Le’Taxione is a scholar of a wide array of disciplines, including psychology, sociology, theology, biology and physiology. In this work he brings to bear his extensive studies and his own life experiences in order to deter young people away from violence. He has also authored the Nine Steps to Empowerment Process (N’STEP)(R) Gang Violence Prevention and Intervention Curriculum and Gangology 101: The New Paradigm(TM) which is N’STEP’s 2nd Edition. Additionally, he is the author of Gangology 101’s companion text, Original Diamond Boy - Psychology of a Gang Banger. Through these works he illuminates the psychology of violence; an illumination necessary to aid our youth and ultimately the entire community in the quest for healing and transformation.
A Bully's Behavior
A Bully's Behavior
Published Feb 10, 2011
Genre: FAMILY & RELATIONSHIPS / Conflict Resolution
ENGAGING THE YOUTH -- CHANGING THE FUTURE(TM)...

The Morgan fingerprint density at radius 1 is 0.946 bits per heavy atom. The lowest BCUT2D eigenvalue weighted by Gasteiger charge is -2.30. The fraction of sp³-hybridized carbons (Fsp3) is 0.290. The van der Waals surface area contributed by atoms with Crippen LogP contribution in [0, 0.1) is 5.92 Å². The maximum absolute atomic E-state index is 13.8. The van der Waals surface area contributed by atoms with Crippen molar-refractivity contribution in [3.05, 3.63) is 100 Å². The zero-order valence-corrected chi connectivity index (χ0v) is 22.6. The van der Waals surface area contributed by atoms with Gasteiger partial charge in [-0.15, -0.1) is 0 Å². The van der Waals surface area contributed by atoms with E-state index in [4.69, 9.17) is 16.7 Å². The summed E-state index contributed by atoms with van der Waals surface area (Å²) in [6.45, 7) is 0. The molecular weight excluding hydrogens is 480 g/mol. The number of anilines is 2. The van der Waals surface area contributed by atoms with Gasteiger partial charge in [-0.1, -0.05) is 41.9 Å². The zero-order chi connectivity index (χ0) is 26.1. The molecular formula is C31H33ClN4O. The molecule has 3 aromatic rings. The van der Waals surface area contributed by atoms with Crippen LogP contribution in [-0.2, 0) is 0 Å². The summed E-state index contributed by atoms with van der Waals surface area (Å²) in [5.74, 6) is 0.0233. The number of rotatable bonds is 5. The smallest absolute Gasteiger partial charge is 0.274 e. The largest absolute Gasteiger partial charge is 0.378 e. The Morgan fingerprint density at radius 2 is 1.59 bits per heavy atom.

In his second children’s book, A Bully’s Behavior, Le’Taxione takes on the subject of bullying and shows us a path toward the transformation of both victim and bully. The story is clear and crisp, with lovely illustrations by Randy “Blue Bear” Dixon. While intended for children from late elementary through middle school, older students and adults will find it enjoyable and illuminating. I was particularly struck by the communication between the fathers and sons. The hero of the book, Ivory, is afraid that his stepfather will see him as a coward because he doesn’t want to fight and has chosen, instead, to avoid confrontations. The bully, James, tells his father, “Every time I cried you told me to stop acting like a girl.” Fortunately, Ivory’s dad is able to assure his son that avoiding confrontations is not cowardly, and James’ dad is able to apologize for giving his son the wrong impression. The ending of the story is one of reconciliation, brought about because of the willingness of all involved, children and parents, to meet and speak freely and truthfully. Le’Taxione helps us understand that truth and reconciliation are needed for healing in middle schools as well as in the wider community and the world. Barbara Bennett, Ph.D. School Psychologist and Educational Consultant. Co-founder of First Place School (an independent school in Seattle for children who have experienced trauma due to family and/or community violence, homelessness, poverty, racism and oppression). Instructor, “The Psychology of Trauma”, a University Behind Bars course at Monroe Correctional Complex.